Australia’s success in the 21st century economy depends on our cities, suburbs and regional centres.

Australia’s most valuable resource is our human capital. Our people — their ideas, skills, experience and enterprise — are the driving force of productivity growth and our future prosperity. Great cities attract, retain and develop talent — our bright minds and businesses — facilitating job creation and supporting growth. Increasingly our cities compete on a global stage, and the liveability of a city can be the determining factor in a city’s success.

Today, Australia’s cities are amongst the world’s most liveable. While the opportunities have never been greater, every city has its own fingerprint, its own DNA, and a one size fits all approach will not work. Congestion and affordability can be critical in capital and major cities with strong growth. In contrast, many regional cities perform well across measures of liveability but can suffer from more limited local employment opportunities.

By understanding the diverse make up of Australia’s largest metropolitan and regional cities we can tailor local solutions.

The Turnbull Government’s Smart Cities Plan is committed to creating the foundations for success across all Australia’s cities and regional centres. Delivering on this commitment starts with common goals, agreed across governments, and an ability to measure their delivery over time. The National Cities Performance Framework supports this approach, measuring the performance of Australia’s largest cities.

The Performance Framework is the first official cities performance framework of its kind in Australia, bringing together critical data in an easily accessible online format. In one location, you will be able to track the performance of cities across key measures: jobs and skills; infrastructure and investment; liveability and sustainability; innovation and digital opportunities; governance, planning and regulation; and housing. The Performance Framework will support all levels of government to better target, monitor and evaluate cities policy.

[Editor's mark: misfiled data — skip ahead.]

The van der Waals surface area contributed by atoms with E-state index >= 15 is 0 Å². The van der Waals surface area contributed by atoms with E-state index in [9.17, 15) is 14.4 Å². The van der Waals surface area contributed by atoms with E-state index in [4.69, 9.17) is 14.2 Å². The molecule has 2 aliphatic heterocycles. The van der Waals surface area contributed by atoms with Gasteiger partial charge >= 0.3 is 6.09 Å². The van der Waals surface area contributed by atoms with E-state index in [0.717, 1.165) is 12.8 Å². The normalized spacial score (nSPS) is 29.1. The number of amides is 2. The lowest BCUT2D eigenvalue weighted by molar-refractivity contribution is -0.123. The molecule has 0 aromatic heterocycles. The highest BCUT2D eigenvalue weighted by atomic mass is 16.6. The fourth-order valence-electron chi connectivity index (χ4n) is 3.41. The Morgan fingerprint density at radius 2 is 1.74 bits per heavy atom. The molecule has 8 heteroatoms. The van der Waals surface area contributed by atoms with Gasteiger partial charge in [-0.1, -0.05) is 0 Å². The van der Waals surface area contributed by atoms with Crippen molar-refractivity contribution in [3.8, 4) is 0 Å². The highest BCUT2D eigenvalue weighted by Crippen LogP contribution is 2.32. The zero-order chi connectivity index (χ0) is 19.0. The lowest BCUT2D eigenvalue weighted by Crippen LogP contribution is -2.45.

As Professor Greg Clark observes in his international preface, a common evidence base is key to understanding the opportunities and challenges facing our cities.

The high quality of the Performance Framework reflects an exhaustive exploration, research and consultation process to secure the best city data sets Australia has to offer. But, the Performance Framework is also a living resource that will be improved over time, through continuous improvement, structured around annual updates and three yearly reviews. The Government will work closely with all levels of government, industry and the community to drive these improvements. This will include drawing on resources made available through the Government’s open data initiatives, including, NationalMap and the Data Integration Partnership Australia.

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